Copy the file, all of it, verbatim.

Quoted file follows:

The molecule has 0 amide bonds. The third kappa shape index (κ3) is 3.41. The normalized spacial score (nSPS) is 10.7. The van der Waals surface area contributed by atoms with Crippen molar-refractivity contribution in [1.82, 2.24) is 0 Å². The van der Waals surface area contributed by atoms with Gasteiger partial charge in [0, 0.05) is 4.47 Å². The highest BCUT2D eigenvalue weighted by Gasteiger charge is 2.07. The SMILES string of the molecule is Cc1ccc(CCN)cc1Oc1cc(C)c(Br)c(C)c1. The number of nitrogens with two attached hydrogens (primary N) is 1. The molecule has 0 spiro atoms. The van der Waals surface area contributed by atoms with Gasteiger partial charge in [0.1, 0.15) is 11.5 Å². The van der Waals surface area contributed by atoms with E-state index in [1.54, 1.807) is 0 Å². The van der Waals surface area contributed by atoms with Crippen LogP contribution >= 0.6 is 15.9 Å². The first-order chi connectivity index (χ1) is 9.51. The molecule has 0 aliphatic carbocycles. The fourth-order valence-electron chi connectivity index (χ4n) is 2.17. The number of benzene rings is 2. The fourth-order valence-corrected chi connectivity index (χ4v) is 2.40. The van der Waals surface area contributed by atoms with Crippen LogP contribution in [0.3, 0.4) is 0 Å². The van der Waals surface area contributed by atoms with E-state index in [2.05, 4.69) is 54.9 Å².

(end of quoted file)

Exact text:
The molecule has 0 amide bonds. The third kappa shape index (κ3) is 3.41. The normalized spacial score (nSPS) is 10.7. The van der Waals surface area contributed by atoms with Crippen molar-refractivity contribution in [1.82, 2.24) is 0 Å². The van der Waals surface area contributed by atoms with Gasteiger partial charge in [0, 0.05) is 4.47 Å². The highest BCUT2D eigenvalue weighted by Gasteiger charge is 2.07. The SMILES string of the molecule is Cc1ccc(CCN)cc1Oc1cc(C)c(Br)c(C)c1. The number of nitrogens with two attached hydrogens (primary N) is 1. The molecule has 0 spiro atoms. The van der Waals surface area contributed by atoms with Gasteiger partial charge in [0.1, 0.15) is 11.5 Å². The van der Waals surface area contributed by atoms with E-state index in [1.54, 1.807) is 0 Å². The van der Waals surface area contributed by atoms with Crippen LogP contribution >= 0.6 is 15.9 Å². The first-order chi connectivity index (χ1) is 9.51. The molecule has 0 aliphatic carbocycles. The fourth-order valence-electron chi connectivity index (χ4n) is 2.17. The number of benzene rings is 2. The fourth-order valence-corrected chi connectivity index (χ4v) is 2.40. The van der Waals surface area contributed by atoms with Crippen LogP contribution in [0.3, 0.4) is 0 Å². The van der Waals surface area contributed by atoms with E-state index in [2.05, 4.69) is 54.9 Å².